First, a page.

I wanted to draw the Committee’s attention to the work done by the Select Committee and to agree that there are some very significant concerns that we would like to add to the Government’s concerns. I think that those concerns are best recorded in the transcript of the Select Committee meeting on 23 April.
Kelvin Hopkins: I have a rather different view of our pension situation. Although I am not an enthusiast for European regulation or harmonisation, that is not to say that I do not think there are things that are profoundly wrong with our pension system.
I have the honour to be the chair of a small parliamentary support group for the National Pensioners Convention. It was certainly the case some years ago that, setting aside all the small additions such as the winter fuel allowance, our basic state pension was right at the bottom of the European league. It still is, and the people who live on the basic state pension, particularly when it is heavily means-tested, still have a pretty poor life. The basic argument is that there should be a massive increase in the basic state pension, first of all. My argument is that all the extras—such as means-testing and the winter fuel allowance—should all be rolled into
Beyond that, there are occupational schemes and they are—well, they are not fine, but they still exist in the public sector. Those public sector schemes are hopefully relatively secure, although Governments have been chipping away—and, in fact, taking great chunks out of them. In the private sector, however, many occupational schemes have simply died. There is little incentive for companies to introduce occupational schemes because we do not have a labour shortage any more. The reason why so many companies, particularly large companies, introduced occupational schemes was to hold on to their workers. Those pensions were not transferrable. Vauxhall in Luton—it is part of General Motors in the greater conurbation, as the hon. Member for South West Bedfordshire will know—used to employ 38,000 people when I first moved to the area 43 years ago. Now it employs 2,000 people.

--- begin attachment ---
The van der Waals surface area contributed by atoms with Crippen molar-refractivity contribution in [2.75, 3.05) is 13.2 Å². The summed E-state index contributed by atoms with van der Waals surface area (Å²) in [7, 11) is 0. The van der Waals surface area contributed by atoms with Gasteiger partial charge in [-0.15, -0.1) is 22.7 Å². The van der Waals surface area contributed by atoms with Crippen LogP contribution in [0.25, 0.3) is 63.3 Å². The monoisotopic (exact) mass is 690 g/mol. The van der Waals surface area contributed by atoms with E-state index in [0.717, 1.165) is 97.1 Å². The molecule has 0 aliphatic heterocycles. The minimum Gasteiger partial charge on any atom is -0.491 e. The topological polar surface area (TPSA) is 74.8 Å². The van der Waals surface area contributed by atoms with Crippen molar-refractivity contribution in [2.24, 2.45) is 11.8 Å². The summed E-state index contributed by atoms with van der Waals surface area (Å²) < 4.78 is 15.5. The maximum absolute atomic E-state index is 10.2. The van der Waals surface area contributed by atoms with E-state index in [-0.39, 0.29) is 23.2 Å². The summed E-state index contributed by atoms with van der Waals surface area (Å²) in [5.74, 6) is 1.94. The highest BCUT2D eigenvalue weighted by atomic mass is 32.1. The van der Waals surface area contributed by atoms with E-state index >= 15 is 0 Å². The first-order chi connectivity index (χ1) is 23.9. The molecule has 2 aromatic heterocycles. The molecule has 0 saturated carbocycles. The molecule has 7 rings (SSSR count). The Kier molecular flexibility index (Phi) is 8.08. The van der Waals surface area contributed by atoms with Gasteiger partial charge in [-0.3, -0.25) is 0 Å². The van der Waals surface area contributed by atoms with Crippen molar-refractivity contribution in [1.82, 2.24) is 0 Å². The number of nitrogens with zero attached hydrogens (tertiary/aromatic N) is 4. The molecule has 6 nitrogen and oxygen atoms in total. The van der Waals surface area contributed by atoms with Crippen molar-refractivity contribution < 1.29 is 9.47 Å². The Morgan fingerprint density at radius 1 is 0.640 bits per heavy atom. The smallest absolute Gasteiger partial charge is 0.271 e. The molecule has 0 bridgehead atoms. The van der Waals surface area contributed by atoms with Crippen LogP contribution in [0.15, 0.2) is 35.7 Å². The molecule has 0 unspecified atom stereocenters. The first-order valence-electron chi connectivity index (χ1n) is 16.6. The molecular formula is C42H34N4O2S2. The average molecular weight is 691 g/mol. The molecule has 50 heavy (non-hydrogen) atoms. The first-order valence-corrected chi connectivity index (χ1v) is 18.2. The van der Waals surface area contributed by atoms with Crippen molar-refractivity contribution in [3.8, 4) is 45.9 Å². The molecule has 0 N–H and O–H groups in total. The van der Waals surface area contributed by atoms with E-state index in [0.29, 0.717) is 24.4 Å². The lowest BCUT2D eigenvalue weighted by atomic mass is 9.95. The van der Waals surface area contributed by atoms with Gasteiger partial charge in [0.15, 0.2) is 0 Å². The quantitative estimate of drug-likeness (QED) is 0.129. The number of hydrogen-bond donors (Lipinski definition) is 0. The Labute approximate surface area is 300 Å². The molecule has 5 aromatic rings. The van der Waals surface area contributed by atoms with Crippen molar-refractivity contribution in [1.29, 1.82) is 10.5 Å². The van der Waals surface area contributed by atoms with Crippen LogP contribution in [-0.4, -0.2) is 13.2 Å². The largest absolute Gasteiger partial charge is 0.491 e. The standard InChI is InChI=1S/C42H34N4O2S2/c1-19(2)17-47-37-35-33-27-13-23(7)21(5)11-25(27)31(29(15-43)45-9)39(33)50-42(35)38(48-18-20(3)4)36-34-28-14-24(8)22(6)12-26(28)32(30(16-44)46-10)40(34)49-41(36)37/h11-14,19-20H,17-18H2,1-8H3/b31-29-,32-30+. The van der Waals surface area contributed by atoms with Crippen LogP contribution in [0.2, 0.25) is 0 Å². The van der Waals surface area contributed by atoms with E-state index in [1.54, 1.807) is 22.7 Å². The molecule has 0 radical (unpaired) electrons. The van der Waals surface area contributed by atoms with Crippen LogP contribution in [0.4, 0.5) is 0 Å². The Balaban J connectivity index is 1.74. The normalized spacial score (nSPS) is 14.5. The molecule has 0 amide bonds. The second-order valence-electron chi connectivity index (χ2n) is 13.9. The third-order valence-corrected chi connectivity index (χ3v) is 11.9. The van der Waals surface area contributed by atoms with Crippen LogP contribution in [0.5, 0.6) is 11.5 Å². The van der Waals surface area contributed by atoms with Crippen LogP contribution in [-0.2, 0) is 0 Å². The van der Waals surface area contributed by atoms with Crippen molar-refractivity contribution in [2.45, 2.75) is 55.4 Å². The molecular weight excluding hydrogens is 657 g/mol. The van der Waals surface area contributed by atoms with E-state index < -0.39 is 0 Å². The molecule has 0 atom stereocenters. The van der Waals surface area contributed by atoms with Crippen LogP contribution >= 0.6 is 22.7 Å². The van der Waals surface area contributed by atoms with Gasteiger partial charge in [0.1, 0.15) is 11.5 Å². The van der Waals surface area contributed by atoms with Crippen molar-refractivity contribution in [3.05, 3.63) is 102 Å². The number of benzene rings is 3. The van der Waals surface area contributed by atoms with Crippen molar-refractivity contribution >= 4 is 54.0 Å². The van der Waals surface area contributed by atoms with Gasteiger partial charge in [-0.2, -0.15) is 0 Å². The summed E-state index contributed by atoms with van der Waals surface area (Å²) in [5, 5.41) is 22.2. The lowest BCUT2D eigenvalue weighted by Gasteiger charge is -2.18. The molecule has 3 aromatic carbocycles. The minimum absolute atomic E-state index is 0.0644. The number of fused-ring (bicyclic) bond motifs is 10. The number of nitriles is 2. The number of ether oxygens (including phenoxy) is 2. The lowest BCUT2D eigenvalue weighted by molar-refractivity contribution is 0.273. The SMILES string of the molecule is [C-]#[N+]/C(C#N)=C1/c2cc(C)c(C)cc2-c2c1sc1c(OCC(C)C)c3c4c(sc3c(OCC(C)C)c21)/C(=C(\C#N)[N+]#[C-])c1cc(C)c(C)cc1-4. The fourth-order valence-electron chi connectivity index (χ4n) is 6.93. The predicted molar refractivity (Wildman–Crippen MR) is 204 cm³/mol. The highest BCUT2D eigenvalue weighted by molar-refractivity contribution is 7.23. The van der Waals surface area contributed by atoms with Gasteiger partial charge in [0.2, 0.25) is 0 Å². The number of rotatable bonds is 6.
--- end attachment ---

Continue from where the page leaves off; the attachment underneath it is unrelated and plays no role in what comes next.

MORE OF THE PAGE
The company used to canvass door-to-door for workers, because it was so desperate. Once it had employed those workers, it got them into the pension scheme, which was so good that it held on to them. That is how it was, but that is no longer the situation. The pressure now is on shareholder value and profit, rather than on holding on to workers. When the Vauxhall car plant—not the van plant—closed 10 years ago, manual workers who had worked on the track all their lives walked out saying, “I don’t get out of bed for less than £25,000 a year”, and they were told, “You’ll be lucky to get £14,000 a year. You’re in a different world now.” The world has changed.